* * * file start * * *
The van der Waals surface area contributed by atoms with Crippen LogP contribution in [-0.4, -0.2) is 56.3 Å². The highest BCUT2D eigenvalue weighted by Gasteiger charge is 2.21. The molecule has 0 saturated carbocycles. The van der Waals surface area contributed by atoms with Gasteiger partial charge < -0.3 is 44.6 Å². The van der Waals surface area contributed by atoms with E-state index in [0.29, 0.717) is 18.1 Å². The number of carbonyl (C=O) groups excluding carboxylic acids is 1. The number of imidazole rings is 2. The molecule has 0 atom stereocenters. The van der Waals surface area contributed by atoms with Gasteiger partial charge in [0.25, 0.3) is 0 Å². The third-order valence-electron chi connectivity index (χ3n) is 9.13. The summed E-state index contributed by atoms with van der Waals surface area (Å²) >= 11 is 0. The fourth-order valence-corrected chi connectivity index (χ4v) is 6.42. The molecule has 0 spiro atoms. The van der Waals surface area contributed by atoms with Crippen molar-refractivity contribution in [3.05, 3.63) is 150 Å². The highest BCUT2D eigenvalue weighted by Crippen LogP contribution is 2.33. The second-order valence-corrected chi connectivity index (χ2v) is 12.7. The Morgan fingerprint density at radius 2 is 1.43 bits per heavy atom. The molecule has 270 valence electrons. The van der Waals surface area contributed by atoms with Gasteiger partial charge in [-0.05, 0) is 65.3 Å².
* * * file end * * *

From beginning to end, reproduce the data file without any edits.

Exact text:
The van der Waals surface area contributed by atoms with Crippen LogP contribution in [-0.4, -0.2) is 56.3 Å². The highest BCUT2D eigenvalue weighted by Gasteiger charge is 2.21. The molecule has 0 saturated carbocycles. The van der Waals surface area contributed by atoms with Gasteiger partial charge < -0.3 is 44.6 Å². The van der Waals surface area contributed by atoms with E-state index in [0.29, 0.717) is 18.1 Å². The number of carbonyl (C=O) groups excluding carboxylic acids is 1. The number of imidazole rings is 2. The molecule has 0 atom stereocenters. The van der Waals surface area contributed by atoms with Gasteiger partial charge in [0.25, 0.3) is 0 Å². The third-order valence-electron chi connectivity index (χ3n) is 9.13. The summed E-state index contributed by atoms with van der Waals surface area (Å²) >= 11 is 0. The fourth-order valence-corrected chi connectivity index (χ4v) is 6.42. The molecule has 0 spiro atoms. The van der Waals surface area contributed by atoms with Crippen molar-refractivity contribution in [3.05, 3.63) is 150 Å². The highest BCUT2D eigenvalue weighted by Crippen LogP contribution is 2.33. The second-order valence-corrected chi connectivity index (χ2v) is 12.7. The Morgan fingerprint density at radius 2 is 1.43 bits per heavy atom. The molecule has 270 valence electrons. The van der Waals surface area contributed by atoms with Gasteiger partial charge in [-0.05, 0) is 65.3 Å².